Desperation and the fallacy of post hoc, ergo propter hoc politics
By Shankkar Aiyar | Published: 06th October 2013 06:59 AM |
Competition is good. A decade of drift makes decisions, even autocracy, seductive. Add unpredictability, the potential of 120 million first-time voters—that is, more than six of 10 votes polled by the BJP and Congress together in 2009 —and you ratchet up uncertainty. They say fear causes confusion and confusion makes your worst fears come true. The tell-tale signs of confusion, the words and acts of desperation are unmistakable.
Nonsense makes it to the marquee of eloquence and, surreally, makes a lot of sense. Shrivelled by shareholder activism of the Sarbanes-Oxley kind, the party flips stance mid-sentence to oppose its own government. Grand exhortations about pride aside, the appointed make the U-turn, as if to the tune of Abide with Me. The Opposition and the allies, stranded in the script, in the dubious company of the government, race dumbfounded for new lines. The ostensible novice manufactures his Warhol moment.
Notwithstanding all the rant and rhetoric, the pitch is unconvincing. Really, who are they kidding? Where was the party and, more importantly, where was the Opposition—barring the BJD and CPI—when the bill was introduced in Parliament? The BJP did protest, some say too much, but couldn’t deliver its point. Who prepared the bill? Who referred it to the select committee? Who authored and authorised the ordinance?
You could argue better late than never. True. So why not take the campaign further—accept the 1998 recommendation of the Election Commission, repeated in 2004—and bar candidates facing charges of heinous crimes from polls. Are the parties really against criminalisation? In the past 10 years, political parties have given tickets to 7,065 candidates (Source: ADR/Verma Commission/ECI) facing charges of heinous crimes. And for all the pious verbiage, has anyone heard any political party—either side of the fence—promising not to give tickets to those charged with corruption or heinous crimes? So exactly what is being proposed or indeed opposed?
Or indeed why a policy is crafted or not. On Friday, the Cabinet cleared the creation of two states and said that for the first 10 years, Hyderabad will be the capital—that is, Seemandhra shall be ruled from the capital of Telangana (it occurs to none that two capitals can be created). Almost four years after the first stutter, the UPA, it would seem, has arrived at a decision that leaves its own ministers and all sides unhappy. Neither do we know whether “smaller states are better” is the stated policy. In 2004, when the Congress promised the TRS, the government spoke about a commission for reorganisation of states. No word about that either. Contrast this with the smooth transition in the creation of Jharkhand, Chhattisgarh and Uttarakhand states. And that is because the objective was to address economics and geography—not electoral disadvantages or what is now called the ‘Jagan factor’.
The air now reeks with the scent of anxiety and cynicism! The objective, it would seem, is to curry favour rather than carve change. It is classic post hoc, ergo propter hoc thinking—Latin for, “after this, therefore because of this”. In simple terms, it is the manipulative art of confusing cause and consequence. In Indian politics, this leads to mistaken assumptions of what leads to what, which rhetoric or optics delivers which vote.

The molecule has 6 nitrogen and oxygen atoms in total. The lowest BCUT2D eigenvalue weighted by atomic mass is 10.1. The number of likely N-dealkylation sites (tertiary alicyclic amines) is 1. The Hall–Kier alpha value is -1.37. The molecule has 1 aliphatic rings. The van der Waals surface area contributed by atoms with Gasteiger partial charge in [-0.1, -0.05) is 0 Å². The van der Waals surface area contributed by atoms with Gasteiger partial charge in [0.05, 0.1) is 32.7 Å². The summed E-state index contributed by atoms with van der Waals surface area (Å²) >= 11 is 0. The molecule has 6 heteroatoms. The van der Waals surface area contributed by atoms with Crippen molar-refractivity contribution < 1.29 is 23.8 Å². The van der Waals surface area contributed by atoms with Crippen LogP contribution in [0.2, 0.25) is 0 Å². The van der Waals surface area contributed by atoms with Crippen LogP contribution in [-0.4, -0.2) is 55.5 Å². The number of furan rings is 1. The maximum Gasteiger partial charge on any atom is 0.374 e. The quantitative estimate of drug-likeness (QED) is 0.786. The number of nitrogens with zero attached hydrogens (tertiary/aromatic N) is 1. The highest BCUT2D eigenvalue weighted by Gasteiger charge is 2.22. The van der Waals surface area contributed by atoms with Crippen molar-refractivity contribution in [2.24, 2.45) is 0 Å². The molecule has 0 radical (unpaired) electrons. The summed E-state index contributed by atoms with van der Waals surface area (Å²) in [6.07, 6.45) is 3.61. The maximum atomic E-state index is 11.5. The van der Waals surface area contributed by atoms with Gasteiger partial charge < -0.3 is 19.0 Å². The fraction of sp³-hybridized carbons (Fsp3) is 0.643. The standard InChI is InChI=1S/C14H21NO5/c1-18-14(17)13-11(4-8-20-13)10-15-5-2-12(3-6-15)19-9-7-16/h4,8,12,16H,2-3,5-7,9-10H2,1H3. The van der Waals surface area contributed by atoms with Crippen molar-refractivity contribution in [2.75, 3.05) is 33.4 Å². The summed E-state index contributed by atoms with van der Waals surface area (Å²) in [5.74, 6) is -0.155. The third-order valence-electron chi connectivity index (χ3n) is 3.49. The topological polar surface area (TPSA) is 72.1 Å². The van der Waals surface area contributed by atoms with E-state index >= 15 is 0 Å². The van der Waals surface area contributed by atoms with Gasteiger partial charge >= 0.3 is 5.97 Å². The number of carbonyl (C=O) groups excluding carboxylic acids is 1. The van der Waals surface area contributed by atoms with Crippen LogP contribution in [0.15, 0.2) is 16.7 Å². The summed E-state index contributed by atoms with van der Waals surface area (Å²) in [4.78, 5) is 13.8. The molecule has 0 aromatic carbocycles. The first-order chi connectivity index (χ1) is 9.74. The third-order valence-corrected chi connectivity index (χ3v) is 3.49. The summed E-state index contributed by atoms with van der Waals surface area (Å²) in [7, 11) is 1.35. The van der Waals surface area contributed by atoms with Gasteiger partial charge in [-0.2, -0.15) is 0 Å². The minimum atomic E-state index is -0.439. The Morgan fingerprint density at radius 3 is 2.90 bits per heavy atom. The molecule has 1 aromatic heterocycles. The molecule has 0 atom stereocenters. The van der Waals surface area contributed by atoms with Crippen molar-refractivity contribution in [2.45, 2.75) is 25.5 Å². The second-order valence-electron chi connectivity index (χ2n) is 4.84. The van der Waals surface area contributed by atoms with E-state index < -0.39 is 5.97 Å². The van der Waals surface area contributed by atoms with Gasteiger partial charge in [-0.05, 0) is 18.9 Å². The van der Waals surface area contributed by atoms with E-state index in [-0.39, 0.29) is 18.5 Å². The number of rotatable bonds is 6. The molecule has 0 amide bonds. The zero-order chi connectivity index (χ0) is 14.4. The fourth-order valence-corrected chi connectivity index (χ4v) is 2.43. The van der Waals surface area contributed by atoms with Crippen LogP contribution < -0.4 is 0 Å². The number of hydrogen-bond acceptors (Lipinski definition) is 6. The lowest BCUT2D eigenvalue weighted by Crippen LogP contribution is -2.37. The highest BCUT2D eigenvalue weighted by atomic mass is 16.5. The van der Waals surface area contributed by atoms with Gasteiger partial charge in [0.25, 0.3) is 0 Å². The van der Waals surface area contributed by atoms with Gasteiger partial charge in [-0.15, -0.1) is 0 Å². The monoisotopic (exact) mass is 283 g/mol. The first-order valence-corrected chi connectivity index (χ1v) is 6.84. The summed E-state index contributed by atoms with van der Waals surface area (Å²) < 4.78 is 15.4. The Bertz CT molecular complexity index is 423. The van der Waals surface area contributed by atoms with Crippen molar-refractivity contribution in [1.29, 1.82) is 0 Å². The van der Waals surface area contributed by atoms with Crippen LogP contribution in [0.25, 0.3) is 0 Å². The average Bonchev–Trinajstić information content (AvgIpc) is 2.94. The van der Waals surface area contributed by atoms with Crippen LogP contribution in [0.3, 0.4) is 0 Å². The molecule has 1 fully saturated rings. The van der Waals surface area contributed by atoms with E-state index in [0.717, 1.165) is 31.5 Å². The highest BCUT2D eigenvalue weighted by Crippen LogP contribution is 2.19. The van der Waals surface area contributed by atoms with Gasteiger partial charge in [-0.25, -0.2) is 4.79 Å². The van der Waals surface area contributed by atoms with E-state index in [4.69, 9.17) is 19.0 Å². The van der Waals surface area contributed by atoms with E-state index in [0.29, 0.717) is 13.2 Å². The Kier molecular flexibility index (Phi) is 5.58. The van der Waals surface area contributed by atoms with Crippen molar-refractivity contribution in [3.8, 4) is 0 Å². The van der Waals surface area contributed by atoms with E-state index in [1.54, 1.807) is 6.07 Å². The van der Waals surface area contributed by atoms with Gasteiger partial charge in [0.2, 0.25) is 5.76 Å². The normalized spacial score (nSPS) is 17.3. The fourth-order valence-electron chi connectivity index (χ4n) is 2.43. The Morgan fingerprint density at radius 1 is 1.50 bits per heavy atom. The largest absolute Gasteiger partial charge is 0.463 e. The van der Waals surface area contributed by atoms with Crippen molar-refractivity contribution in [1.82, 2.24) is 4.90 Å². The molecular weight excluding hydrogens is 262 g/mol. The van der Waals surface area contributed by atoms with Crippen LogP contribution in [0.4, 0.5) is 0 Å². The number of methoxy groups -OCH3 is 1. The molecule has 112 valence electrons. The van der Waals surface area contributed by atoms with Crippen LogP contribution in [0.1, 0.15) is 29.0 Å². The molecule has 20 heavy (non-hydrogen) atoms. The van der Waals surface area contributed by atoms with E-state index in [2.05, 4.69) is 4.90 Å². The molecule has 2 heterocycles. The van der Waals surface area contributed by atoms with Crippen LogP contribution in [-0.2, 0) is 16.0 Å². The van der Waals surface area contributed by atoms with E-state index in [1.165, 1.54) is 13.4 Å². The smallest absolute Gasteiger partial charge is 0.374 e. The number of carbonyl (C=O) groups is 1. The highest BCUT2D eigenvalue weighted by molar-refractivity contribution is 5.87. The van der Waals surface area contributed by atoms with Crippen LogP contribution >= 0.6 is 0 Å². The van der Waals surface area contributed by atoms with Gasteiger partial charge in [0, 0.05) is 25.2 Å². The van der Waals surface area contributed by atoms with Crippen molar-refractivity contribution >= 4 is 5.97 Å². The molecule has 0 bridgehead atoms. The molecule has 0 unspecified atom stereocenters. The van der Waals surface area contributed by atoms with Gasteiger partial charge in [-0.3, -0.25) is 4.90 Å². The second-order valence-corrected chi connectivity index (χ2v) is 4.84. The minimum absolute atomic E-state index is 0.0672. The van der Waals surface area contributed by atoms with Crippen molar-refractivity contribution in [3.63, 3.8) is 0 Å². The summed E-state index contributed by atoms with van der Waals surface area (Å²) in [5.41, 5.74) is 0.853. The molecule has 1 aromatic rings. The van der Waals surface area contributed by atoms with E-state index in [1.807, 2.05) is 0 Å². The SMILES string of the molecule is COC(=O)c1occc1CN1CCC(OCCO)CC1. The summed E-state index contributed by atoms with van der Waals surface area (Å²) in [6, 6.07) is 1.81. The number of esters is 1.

Rewind to E-2004. The result was the consequence of simple arithmetic: the Congress added allies and the BJP lost them, ergo the UPA ousted the NDA. That is not conventional political wisdom, however. The BJP believed it was voted out by its reforms and has since harangued about liberalisation. The Congress interpreted the defeat of India Shining as a signal to expand the nanny state with doles, sops and waivers in the guise of inclusive growth. Cut to 2009. The UPA is voted back. It is enabled by spoilers who split the vote in Andhra Pradesh, Maharashtra and Tamil Nadu, but the Congress believes it was the sops that delivered them the extra seats.
The three issues that top any poll of voters as concerns are: inflation, employment and corruption in government. While the public rant is about these issues, the political discourse and decisions are all about votes. This regime has simultaneously claimed a fall in poverty and passed an expanded food entitlement to extend its electoral footprint. It has dodged administrative reforms but announced the next pay commission to cajole government servants. We know investments are stalled for want of land and that this has impacted growth. The new land acquisition laws make it worse. The point is not just about what the Congress has engineered for electoral gain, it is also to about what the Opposition has allowed fearing electoral pain.
Politics cannot merely be a series of counter arguments. Politics must necessarily promote solutions, resolve issues. For India’s voters, E-2014 could well be a benchmark year if parties are corralled into competing corners—to state what they stand for and not just what they stand against. Willy-nilly, the Congress has occupied one end of the political mindspace, espousing the case for entitlements. The party’s spin doctors have brazened past scams and accusations. The challenge for the BJP is immense. It involves more than organising walk-outs and delivering petitions to the President. It needs to author a template to prove that it is, well, different.
Shankkar Aiyar is the author of Accidental India: A History of the Nation’s Passage through Crisis and Change